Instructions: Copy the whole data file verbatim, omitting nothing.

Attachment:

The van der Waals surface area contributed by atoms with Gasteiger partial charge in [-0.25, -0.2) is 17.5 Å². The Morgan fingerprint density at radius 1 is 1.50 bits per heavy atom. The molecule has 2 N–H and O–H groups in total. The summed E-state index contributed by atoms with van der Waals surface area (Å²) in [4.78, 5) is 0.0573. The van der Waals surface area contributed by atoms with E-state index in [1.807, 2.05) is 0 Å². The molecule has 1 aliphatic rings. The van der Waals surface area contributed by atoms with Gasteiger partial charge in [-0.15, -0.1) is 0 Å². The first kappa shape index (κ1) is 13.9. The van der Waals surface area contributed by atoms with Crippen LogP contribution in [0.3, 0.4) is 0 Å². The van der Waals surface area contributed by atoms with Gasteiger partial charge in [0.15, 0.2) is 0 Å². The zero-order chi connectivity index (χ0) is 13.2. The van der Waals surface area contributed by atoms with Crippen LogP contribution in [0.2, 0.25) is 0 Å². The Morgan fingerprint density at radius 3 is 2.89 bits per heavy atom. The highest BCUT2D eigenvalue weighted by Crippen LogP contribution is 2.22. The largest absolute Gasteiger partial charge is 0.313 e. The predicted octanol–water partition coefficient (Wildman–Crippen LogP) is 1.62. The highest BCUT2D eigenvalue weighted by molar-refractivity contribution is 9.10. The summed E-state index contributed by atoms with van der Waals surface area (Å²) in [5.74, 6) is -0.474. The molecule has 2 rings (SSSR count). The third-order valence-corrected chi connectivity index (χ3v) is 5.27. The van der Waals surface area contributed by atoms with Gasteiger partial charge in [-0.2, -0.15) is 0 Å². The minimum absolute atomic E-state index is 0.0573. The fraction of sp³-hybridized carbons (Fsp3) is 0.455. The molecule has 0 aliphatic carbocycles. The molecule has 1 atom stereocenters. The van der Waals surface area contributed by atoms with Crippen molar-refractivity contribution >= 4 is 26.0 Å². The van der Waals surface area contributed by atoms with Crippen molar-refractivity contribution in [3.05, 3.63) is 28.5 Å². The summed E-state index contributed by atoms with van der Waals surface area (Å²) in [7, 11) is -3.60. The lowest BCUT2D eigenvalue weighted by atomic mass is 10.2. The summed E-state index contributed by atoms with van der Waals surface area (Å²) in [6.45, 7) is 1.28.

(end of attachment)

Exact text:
The van der Waals surface area contributed by atoms with Gasteiger partial charge in [-0.25, -0.2) is 17.5 Å². The Morgan fingerprint density at radius 1 is 1.50 bits per heavy atom. The molecule has 2 N–H and O–H groups in total. The summed E-state index contributed by atoms with van der Waals surface area (Å²) in [4.78, 5) is 0.0573. The van der Waals surface area contributed by atoms with E-state index in [1.807, 2.05) is 0 Å². The molecule has 1 aliphatic rings. The van der Waals surface area contributed by atoms with Gasteiger partial charge in [-0.15, -0.1) is 0 Å². The first kappa shape index (κ1) is 13.9. The van der Waals surface area contributed by atoms with Crippen LogP contribution in [0.3, 0.4) is 0 Å². The van der Waals surface area contributed by atoms with Gasteiger partial charge in [0.15, 0.2) is 0 Å². The zero-order chi connectivity index (χ0) is 13.2. The van der Waals surface area contributed by atoms with Crippen LogP contribution in [0.2, 0.25) is 0 Å². The Morgan fingerprint density at radius 3 is 2.89 bits per heavy atom. The highest BCUT2D eigenvalue weighted by Crippen LogP contribution is 2.22. The largest absolute Gasteiger partial charge is 0.313 e. The predicted octanol–water partition coefficient (Wildman–Crippen LogP) is 1.62. The highest BCUT2D eigenvalue weighted by molar-refractivity contribution is 9.10. The summed E-state index contributed by atoms with van der Waals surface area (Å²) in [5.74, 6) is -0.474. The molecule has 2 rings (SSSR count). The third-order valence-corrected chi connectivity index (χ3v) is 5.27. The van der Waals surface area contributed by atoms with Gasteiger partial charge in [-0.2, -0.15) is 0 Å². The minimum absolute atomic E-state index is 0.0573. The fraction of sp³-hybridized carbons (Fsp3) is 0.455. The molecule has 0 aliphatic carbocycles. The molecule has 1 atom stereocenters. The van der Waals surface area contributed by atoms with Crippen molar-refractivity contribution >= 4 is 26.0 Å². The van der Waals surface area contributed by atoms with Crippen molar-refractivity contribution in [3.05, 3.63) is 28.5 Å². The summed E-state index contributed by atoms with van der Waals surface area (Å²) in [7, 11) is -3.60. The lowest BCUT2D eigenvalue weighted by atomic mass is 10.2. The summed E-state index contributed by atoms with van der Waals surface area (Å²) in [6.45, 7) is 1.28.